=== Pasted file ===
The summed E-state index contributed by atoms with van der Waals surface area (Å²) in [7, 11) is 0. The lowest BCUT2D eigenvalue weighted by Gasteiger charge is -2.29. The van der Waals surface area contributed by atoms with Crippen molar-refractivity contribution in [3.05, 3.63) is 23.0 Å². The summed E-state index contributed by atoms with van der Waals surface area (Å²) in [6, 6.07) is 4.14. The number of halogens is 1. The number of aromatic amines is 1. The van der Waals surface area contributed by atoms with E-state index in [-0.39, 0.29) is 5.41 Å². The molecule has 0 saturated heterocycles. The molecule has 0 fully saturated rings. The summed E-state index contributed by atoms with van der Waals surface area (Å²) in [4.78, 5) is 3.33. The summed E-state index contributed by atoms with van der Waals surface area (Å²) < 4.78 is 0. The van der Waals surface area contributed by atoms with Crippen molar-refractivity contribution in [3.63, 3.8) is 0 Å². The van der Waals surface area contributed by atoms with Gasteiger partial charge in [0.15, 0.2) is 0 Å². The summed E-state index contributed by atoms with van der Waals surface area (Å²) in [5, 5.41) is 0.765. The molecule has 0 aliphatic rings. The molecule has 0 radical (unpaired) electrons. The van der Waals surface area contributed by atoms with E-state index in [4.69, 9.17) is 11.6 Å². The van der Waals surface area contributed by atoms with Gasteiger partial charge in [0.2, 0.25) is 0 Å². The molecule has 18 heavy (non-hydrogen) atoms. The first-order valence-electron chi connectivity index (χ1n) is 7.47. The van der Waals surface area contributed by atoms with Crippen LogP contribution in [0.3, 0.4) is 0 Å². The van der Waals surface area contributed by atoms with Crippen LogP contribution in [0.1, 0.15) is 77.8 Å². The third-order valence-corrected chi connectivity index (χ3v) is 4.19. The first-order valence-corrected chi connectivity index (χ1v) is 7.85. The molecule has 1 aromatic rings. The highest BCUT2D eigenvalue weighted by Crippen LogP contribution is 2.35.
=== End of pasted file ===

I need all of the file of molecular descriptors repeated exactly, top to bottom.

The summed E-state index contributed by atoms with van der Waals surface area (Å²) in [7, 11) is 0. The lowest BCUT2D eigenvalue weighted by Gasteiger charge is -2.29. The van der Waals surface area contributed by atoms with Crippen molar-refractivity contribution in [3.05, 3.63) is 23.0 Å². The summed E-state index contributed by atoms with van der Waals surface area (Å²) in [6, 6.07) is 4.14. The number of halogens is 1. The number of aromatic amines is 1. The van der Waals surface area contributed by atoms with E-state index in [-0.39, 0.29) is 5.41 Å². The molecule has 0 saturated heterocycles. The molecule has 0 fully saturated rings. The summed E-state index contributed by atoms with van der Waals surface area (Å²) in [4.78, 5) is 3.33. The summed E-state index contributed by atoms with van der Waals surface area (Å²) < 4.78 is 0. The van der Waals surface area contributed by atoms with Crippen molar-refractivity contribution in [3.63, 3.8) is 0 Å². The van der Waals surface area contributed by atoms with Gasteiger partial charge in [0.15, 0.2) is 0 Å². The summed E-state index contributed by atoms with van der Waals surface area (Å²) in [5, 5.41) is 0.765. The molecule has 0 aliphatic rings. The molecule has 0 radical (unpaired) electrons. The van der Waals surface area contributed by atoms with E-state index in [4.69, 9.17) is 11.6 Å². The van der Waals surface area contributed by atoms with Gasteiger partial charge in [0.2, 0.25) is 0 Å². The molecule has 18 heavy (non-hydrogen) atoms. The first-order valence-electron chi connectivity index (χ1n) is 7.47. The van der Waals surface area contributed by atoms with Crippen LogP contribution in [0.3, 0.4) is 0 Å². The van der Waals surface area contributed by atoms with Crippen LogP contribution in [0.1, 0.15) is 77.8 Å². The third-order valence-corrected chi connectivity index (χ3v) is 4.19. The first-order valence-corrected chi connectivity index (χ1v) is 7.85. The molecule has 1 aromatic rings. The highest BCUT2D eigenvalue weighted by Crippen LogP contribution is 2.35.